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Getting mom to let you go somewhere...

Discussion in 'Teens' started by Izzi, Mar 28, 2014.

  1. Izzi

    Izzi Approved members

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    I've been nominated for a 3 day 2 night trip with 7 other students from my school to attend a leadership conference. It's a very high honor. My two best friends and another good friend are attending. The chaperone is a teacher who I know and my mom knows very well. I would love to go but it's about 3 hours from my hometown. I haven't told my parents because I know my mom won't let me go. I mange my diabetes very well (last a1c 6.5%) and am very independent except for night time checking. She doesn't even let me stay over night at friends..help
     
  2. mmgirls

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    Hi I am a mom, not a teen, and my girls are less than 10, but thought I would jump in and help you try to figure this out.

    First, how old are you?

    What is the game plan you have in your head to handle an multi overnight trip without mom? calling mom before bed to talk about your days numbers/activityies and then setting an alarm to wake at a certain time to check on BG and to call mom? Do you want to handle everything without calling home? do you want to have your chaperone involved a little or not at all?

    These are all things that you need to think of and consider and have reasons for or against when you go to ask for permission.

    Is this a school sponsored activity? Do you have a 504 at school?
     
  3. Izzi

    Izzi Approved members

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    I'm 16. I plan on doing my everyday routine like I do at school (I don't text my mom my numbers) but I would text her my overnight numbers and breakfast and before bed and any number she would want to know. I would defiantly call her to chat. The chaperone wouldn't have to do anything, just be there if I needed her (and I know she would. She's a wonderful person) iIts school sponsored kind of but it's in the summer. I have an Iep not a 504 because I had an Iep for gifted education before I was dxd.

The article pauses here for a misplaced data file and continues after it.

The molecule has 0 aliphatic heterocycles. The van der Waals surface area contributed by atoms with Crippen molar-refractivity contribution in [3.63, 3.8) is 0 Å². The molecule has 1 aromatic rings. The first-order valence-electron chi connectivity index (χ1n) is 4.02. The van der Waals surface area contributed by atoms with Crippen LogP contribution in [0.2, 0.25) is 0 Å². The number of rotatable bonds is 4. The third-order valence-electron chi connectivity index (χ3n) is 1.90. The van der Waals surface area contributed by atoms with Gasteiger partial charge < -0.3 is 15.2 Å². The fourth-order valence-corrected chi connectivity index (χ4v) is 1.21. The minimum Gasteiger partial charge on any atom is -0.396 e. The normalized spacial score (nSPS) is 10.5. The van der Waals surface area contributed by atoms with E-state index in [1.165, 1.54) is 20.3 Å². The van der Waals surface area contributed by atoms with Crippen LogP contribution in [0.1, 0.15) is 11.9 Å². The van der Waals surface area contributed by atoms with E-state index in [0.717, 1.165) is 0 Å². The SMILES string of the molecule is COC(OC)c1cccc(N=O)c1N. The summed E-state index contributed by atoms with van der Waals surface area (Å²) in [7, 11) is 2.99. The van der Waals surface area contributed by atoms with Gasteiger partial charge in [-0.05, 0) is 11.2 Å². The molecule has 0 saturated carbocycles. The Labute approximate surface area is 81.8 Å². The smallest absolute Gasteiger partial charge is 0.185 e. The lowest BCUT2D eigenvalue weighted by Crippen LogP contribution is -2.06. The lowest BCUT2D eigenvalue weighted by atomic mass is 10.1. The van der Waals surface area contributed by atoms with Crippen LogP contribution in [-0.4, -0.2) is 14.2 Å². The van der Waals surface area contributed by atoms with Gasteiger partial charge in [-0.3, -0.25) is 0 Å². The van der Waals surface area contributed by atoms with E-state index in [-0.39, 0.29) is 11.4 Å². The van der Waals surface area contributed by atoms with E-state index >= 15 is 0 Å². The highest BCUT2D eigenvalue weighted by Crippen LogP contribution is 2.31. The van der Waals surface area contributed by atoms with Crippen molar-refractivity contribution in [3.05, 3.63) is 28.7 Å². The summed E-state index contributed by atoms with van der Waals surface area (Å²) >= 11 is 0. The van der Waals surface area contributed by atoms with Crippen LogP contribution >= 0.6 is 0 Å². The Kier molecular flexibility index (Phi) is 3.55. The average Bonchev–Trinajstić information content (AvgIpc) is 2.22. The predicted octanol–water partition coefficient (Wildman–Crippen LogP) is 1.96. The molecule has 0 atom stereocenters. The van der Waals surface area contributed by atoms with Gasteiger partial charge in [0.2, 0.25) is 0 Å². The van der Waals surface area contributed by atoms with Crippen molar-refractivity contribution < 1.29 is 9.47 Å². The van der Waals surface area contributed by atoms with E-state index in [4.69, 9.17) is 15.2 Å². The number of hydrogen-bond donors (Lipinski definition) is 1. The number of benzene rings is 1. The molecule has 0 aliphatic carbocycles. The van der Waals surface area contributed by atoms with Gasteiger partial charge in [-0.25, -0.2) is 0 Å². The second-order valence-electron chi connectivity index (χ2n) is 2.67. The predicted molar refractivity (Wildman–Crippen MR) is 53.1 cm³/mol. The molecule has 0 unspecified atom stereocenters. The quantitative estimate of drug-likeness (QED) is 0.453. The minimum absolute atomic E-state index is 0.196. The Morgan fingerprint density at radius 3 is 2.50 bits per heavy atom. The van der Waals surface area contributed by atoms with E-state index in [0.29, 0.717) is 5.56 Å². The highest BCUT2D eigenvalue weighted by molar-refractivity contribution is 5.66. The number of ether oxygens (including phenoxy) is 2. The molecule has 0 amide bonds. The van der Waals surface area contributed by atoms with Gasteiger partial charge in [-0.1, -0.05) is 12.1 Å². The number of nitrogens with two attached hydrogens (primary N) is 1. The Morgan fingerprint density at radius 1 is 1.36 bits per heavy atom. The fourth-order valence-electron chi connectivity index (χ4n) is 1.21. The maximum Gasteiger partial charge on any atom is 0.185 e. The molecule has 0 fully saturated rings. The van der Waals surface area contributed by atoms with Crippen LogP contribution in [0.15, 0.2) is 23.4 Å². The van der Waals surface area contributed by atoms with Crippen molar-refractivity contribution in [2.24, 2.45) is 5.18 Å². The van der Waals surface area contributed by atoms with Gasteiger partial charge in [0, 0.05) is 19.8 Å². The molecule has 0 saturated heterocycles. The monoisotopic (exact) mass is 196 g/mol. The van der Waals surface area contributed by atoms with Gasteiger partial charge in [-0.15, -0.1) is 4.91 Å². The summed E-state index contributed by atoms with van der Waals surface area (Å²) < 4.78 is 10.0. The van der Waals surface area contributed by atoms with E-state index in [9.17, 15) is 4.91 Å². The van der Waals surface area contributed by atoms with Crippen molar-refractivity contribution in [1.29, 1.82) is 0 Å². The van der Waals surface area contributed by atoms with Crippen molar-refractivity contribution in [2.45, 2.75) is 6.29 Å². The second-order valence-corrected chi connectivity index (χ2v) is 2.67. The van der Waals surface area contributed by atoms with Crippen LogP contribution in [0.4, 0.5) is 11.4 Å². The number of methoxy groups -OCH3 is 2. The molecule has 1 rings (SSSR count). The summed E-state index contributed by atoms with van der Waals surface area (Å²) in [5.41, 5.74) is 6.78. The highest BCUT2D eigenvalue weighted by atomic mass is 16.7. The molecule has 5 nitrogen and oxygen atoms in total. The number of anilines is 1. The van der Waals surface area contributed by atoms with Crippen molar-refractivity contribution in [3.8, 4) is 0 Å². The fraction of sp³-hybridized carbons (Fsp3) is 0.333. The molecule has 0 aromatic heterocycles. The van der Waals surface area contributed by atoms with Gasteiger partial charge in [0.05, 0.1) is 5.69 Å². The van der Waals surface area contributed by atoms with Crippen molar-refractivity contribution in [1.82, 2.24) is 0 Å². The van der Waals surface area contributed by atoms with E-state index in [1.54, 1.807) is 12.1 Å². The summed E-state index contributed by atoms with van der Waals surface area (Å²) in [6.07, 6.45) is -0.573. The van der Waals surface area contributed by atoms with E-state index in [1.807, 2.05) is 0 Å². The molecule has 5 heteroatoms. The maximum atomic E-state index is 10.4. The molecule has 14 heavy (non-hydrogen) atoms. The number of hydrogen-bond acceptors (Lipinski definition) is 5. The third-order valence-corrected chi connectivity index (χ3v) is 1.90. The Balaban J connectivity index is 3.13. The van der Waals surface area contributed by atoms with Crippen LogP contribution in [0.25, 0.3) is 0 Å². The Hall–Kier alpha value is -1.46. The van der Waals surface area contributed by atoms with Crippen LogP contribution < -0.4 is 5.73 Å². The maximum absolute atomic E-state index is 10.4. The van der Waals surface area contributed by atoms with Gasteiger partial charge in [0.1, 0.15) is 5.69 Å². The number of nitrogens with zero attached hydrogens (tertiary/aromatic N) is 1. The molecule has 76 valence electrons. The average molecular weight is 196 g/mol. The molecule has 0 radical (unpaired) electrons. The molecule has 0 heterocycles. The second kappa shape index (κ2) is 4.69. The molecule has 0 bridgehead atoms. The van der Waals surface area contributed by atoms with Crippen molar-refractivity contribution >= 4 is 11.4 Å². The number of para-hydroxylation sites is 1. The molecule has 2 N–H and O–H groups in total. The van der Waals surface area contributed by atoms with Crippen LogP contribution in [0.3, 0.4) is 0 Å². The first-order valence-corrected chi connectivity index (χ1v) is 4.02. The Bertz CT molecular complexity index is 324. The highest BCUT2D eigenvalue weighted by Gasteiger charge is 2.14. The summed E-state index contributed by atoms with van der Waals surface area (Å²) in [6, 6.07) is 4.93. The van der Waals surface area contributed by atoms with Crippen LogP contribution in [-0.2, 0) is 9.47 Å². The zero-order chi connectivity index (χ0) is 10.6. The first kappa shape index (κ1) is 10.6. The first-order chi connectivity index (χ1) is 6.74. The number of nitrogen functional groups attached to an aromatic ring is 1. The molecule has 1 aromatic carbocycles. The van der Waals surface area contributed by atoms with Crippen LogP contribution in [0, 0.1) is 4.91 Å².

(And I really appreciate moms/dads/parents replying because it helps me understand what you think)
     
  4. kiwikid

    kiwikid Approved members

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    Write out a game plan and present it to her - cover every question that you think she'll ask and then see how you go. You won't know unless you ask... be Positive !
     
  5. morningstar

    morningstar Approved members

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    I am 41, but was diagnosed at age 5, and spent many, many nights away from home (first one was 3 weeks post diagnosis), and left home for good at age 17 (I had finished school and was working during my gap year before uni - I lived with my BFF and we had a ball).

    I would ask your mum to consider what will happen in "less than 2 years" when it's time for college or university. It's time to start transitioning to adulthood right now! Obviously you are clever and responsible, maybe to help mum adjust, you might start doing some of your own night time testing? Maybe?
     
  6. KatieSue

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    I agree with presenting her with a thought out plan and what you would do. Ask her what exactly her concerns would be for anything not included in the plan. Good luck!
     
  7. rgcainmd

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    It sounds like this leadership conference is something for which you were selected due (at least in part) to your hard work. It would truly be a shame if you were not allowed to attend. My advice is to follow everyone's suggestions listed thus far and maybe consider showing your mother this thread. If you were my daughter, I would be so proud of you and would view this as the perfect opportunity to begin transitioning towards your own independent diabetes care. Good luck and let us know what ends up happening!
     
  8. MomofSweetOne

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    What are your nights like? Do you wake to your lows? I'm just asking because our nights in the past year have been much worse sometimes than ever before with hormone drops, and my daughter neither feels her lows during sleep nor wakes to her CGM. I imagine your mom will want/need to thoroughly talk to someone who will be aware of what to do and that they would be willing to call her if needed (the last thing I want to hear is a confident "I can handle this" from someone who hasn't ever lived with D - or equally bad is the "the hospital isn't too far away". I've done for a while now, and this year is when the nights have been terrifying to me on occasion. It may not seem like it, but the tough letting go is as hard on us as it is on you. We know that you want and deserve independence, and we try to give it at the same time as keeping you safe. It really stinks that the hormones that are making you ready to separate also makes D management so much harder.
     

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